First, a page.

A True New Deal: Building an Inclusive Economy in the COVID-19 Era
New Roosevelt report calls for progressive policies—centered on racial and gender equality—to provide immediate economic relief and long-term structural change
The ongoing COVID-19 crisis continues to expose and exacerbate the fragility of a US economy marked by deep racial and economic inequality. Over the past 40 years, flawed economic arguments have driven policymaking that primarily benefits the wealthy, and demagogues have embraced strategic racism as a means to diminish worker power and constrain the role of government. The result is an economic system in which wealth and power are concentrated within the largest corporations, racial divisions are deeply entrenched, and inequality is the status quo. As in the New Deal era under President Franklin D. Roosevelt, America needs a new set of policies to mitigate the pandemic and alleviate the suffering it has caused. And this time, it must be representative of America’s race, class, and gender diversity.
A True New Deal: Building an Inclusive Economy in the COVID-19 Era, a new report released today by the Roosevelt Institute, offers a policy framework the government can use to speed recovery from the COVID-19 pandemic while redistributing power, and addressing systemic racism. Comprising nine essential—though not comprehensive—policy proposals, the solutions target both the immediate challenges of COVID-19 and the broken systems that have amplified them.
“In an emergency such as this, some policymakers will argue that we must deal with the most pressing problems at hand and save the rest for later,” said Julie Margetta Morgan, Vice President of Research at the Roosevelt Institute. “But the policies proposed here show that this is a false choice. We can address the pandemic while also dismantling systemic racism, strengthening democracy, and creating better jobs.”
The nine essential policies are:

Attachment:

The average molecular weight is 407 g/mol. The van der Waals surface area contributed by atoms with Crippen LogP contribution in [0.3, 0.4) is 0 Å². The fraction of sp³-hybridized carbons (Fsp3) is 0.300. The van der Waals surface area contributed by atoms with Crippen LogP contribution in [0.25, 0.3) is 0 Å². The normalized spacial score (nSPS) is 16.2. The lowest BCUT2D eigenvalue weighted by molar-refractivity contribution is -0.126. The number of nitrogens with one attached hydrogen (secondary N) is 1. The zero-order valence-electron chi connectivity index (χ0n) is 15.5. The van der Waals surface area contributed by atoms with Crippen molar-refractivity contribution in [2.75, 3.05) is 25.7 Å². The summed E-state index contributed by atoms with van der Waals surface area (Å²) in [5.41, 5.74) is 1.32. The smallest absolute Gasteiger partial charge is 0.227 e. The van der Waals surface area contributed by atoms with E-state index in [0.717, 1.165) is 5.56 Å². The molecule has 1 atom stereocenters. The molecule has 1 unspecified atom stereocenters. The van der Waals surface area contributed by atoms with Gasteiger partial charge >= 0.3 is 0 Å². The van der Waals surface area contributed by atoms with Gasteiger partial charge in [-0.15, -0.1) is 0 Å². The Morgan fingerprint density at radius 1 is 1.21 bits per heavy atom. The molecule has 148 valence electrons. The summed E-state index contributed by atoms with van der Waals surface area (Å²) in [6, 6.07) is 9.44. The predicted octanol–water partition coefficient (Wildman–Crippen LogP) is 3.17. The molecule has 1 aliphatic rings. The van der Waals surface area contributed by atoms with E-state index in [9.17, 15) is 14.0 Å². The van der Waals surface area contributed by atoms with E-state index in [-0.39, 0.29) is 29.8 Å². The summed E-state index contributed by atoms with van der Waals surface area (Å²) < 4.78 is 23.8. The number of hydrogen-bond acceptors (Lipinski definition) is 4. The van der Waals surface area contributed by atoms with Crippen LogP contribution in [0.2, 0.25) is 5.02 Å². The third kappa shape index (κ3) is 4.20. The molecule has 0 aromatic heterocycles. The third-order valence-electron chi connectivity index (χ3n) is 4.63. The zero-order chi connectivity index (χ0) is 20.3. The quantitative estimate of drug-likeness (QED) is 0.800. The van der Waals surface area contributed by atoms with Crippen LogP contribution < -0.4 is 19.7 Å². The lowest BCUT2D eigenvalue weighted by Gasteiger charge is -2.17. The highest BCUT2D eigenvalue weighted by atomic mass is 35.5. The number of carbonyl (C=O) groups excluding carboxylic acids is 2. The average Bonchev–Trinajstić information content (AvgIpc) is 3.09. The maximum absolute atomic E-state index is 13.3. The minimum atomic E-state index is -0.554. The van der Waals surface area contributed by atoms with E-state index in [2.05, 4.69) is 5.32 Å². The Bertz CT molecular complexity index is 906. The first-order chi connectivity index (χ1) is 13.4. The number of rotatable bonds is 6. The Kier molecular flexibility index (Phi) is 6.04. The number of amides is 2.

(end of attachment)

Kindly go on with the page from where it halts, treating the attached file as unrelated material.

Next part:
- Canceling student, housing, and medical debts—and implementing structural change to address the accumulation of debt;
- Creating a federal jobs guarantee;
- Federalizing and expanding unemployment insurance;
- Building a modern Reconstruction Finance Corporation;
- Guaranteeing universal childcare;
- Mandating sectoral bargaining;
- Ensuring corporate accountability through federal chartering;
- Reinvigorating antitrust law for real trust-busting; and
- Rebalancing political power through institutional reform.
“During the New Deal era, if government institutions were unable to meet the public’s needs, FDR’s administration updated them to meet the moment rather than curb the scale of their ambition. In this same vein, government investment is our primary tool for mitigating the extensive damage this crisis has caused—and will continue to cause. In the spirit of FDR, the Roosevelt Institute is calling for new policies and new institutions that lift up all Americans,” said Felicia Wong, President and CEO of the Roosevelt Institute.
In his address at the Democratic National Convention in 1932, FDR declared, “We must lay hold of the fact that economic laws are not made by nature. They are made by human beings.” Through the New Deal, he was able to pull the country out of crisis, rewrite the rules of the economy, and foster broader prosperity. We must do the same today—for all.
About the Roosevelt Institute
The Roosevelt Institute is a New York-based think tank that, in partnership with its campus network and the FDR Presidential Library and Museum, is working to redefine the American economy. Focusing on corporate and public power, labor and wages, and the economics of race and gender inequality, the Roosevelt Institute unifies experts, invests in young leaders, and advances progressive policies that bring the legacy of Franklin and Eleanor into the 21st century.
To keep up to date with the Roosevelt Institute, please visit us on Twitter or follow our work at #RewriteTheRules.